England’s natural game is to attack, says Hales

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Alex Hales believes England can become Twenty20 world-beaters in India, as long as they stick to what they do best.

Hales’s brilliant white-ball form was not enough to avoid an agonising 3-2 one-day international series defeat to South Africa, after the hosts recovered from 2-0 down over the past week.

England were bowled out, despite Hales’s century, in only 45 overs of Sunday’s Cape Town decider and were then unsurprisingly unable to defend 236.

After that chastening outcome, some will doubtless call for Eoin Morgan’s limited-overs team to temper their adventure when conditions dictate – as they did, perhaps, on a taxing surface at Newlands.

Hales insists it will be folly, though, to stray away from the attacking intent that has served England so well in their dramatic white-ball improvement since an embarrassingly early exit from last year’s World Cup.

“The way we’ve played in the last year, we’re going to have to take the rough with the smooth,” said the opener, who capped a remarkable sequence of five successive fifties through the ODI series with his second century in that format.

“Sometimes, we are going to make sloppy mistakes like we did, but I still think we’ve done some pretty good stuff over the last year, and we’ve got to stick to our basics.

“If you look at the guys you’ve got in your squad, it’s everyone’s natural game to play that way.

“Sometimes we are going to make mistakes and people will point fingers, but we’ve still got to stay true to ourselves.”

After two Twenty20s against South Africa, England will head home briefly before flying to Mumbai for the start of the ICC World Twenty20 early next month.

It is there that they will be tested and judged most sternly, and Hales is optimistic.

Asked if Morgan’s team can win only the second global trophy in England’s history, he said: “I don’t see why not.

“It’s definitely the best side I’ve been involved with in Twenty20, with a hell of lot of young ball-strikers and a good bowling attack as well.

“I think it’s a really exciting time with the talent and firepower we have in our squad, people who can hit sixes all the way down to No 11.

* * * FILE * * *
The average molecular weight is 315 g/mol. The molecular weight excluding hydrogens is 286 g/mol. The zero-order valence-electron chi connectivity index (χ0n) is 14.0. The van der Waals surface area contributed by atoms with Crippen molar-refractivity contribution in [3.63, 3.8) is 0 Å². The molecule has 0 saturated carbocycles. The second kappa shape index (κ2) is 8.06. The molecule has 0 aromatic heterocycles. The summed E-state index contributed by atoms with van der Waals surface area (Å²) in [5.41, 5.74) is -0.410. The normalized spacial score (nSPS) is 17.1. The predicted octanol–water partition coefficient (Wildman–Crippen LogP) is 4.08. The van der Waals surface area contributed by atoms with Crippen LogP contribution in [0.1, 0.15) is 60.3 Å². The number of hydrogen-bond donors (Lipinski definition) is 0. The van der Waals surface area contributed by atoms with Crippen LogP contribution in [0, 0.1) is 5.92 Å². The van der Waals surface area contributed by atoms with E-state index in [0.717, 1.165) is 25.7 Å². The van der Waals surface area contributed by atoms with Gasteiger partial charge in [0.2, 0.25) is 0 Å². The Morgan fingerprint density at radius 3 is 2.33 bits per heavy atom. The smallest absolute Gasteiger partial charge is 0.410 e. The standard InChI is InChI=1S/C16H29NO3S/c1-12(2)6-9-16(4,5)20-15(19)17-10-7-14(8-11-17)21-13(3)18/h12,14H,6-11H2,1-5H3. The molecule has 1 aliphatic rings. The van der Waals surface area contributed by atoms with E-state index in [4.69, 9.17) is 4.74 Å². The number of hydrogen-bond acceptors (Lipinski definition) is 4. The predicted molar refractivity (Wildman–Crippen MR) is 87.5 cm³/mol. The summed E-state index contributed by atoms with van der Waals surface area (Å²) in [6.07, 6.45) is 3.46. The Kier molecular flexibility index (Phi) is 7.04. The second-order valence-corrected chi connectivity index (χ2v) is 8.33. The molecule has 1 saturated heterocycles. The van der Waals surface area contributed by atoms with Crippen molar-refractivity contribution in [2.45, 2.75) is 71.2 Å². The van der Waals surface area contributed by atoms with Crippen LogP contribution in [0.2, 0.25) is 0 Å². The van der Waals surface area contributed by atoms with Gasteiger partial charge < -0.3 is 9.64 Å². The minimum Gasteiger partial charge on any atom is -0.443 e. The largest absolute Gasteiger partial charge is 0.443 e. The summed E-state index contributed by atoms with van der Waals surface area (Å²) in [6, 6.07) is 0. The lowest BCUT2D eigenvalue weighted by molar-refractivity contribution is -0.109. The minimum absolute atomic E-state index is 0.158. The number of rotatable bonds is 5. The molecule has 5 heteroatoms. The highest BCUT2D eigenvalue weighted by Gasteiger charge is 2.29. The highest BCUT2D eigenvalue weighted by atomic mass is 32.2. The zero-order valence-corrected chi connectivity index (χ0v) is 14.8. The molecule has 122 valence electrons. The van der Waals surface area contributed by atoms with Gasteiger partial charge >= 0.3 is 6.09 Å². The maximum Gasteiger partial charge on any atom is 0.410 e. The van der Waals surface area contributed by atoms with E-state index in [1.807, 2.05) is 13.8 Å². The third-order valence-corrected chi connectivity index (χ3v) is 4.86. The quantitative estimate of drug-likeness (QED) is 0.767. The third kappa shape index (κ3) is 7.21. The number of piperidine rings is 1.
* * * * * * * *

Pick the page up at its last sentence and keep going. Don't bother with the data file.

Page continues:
“I think we’ve got a good chance.”

Hales’s ODI series aggregate of 383 runs at 76.60, on his return to his favoured limited-overs formats, followed a paltry output in his maiden Test series here.

The 27-year-old added: “I was disappointed not to score anywhere near the number of runs I’d have liked (in the Tests).

“It was obviously my first ever appearance in a Test shirt, coming into tough conditions to open the batting against one of the best bowling attacks in the world.”

England’s search for a successful opening partner for Test captain Alastair Cook could conceivably move on yet again for the first series of the summer, against Sri Lanka in May.

Hales said: “I hope they stick with me a bit.

“I’d love to get another crack at it and show people I can play.”

He will do things differently if he is, as seems likely, granted a second chance.

“It was as tough as I thought it was going to be,” he said.

“I didn’t feel out of my depth at all. I guess I kept getting myself out, soft dismissals, mainly outside off stump.

“It’s something I’ll have to go away and work on ... and I do feel ready for the challenge.”

He, like England, must play to his strengths – whatever colour the ball.

“I think maybe I got caught in two minds, whether to attack or defend, and that was probably my downfall,” he said.

“I still think what I did leading into the series was right, working on leaving well.

“I was just disappointed I went away from my game plan a little bit during the Tests.”

Before then, of course, Hales will be in his more accustomed role as England try to extend a six-match Twenty20 winning streak stretching back to September 2014, and including a 3-0 series success over Pakistan in the United Arab Emirates.

He has already banked a Twenty20 hundred, against Sri Lanka in Chittagong in the previous global tournament two years ago, and senses he just might be able to double up soon.

“I feel in good enough touch,” he said. “The pitches we play on out here should lead to some high-scoring games so if I get myself in, I hope I can go big.”

Nathan Lyon and Mitchell Marsh took two wickets apiece on day four as Australia wrapped up an innings-and-52-run first Test victory over New Zealand in Wellington.

Henry Nicholls (59) hit a maiden Test 50 on debut for the hosts but only some late order hitting delayed the inevitable.

Spinner Lyon finished with 4-91 as New Zealand were dismissed for 327 shortly after lunch at the Basin Reserve.

After captain Brendon McCullum fell to the final ball of day three, it was always going to be a tough task for the Black Caps after they resumed on 178-4.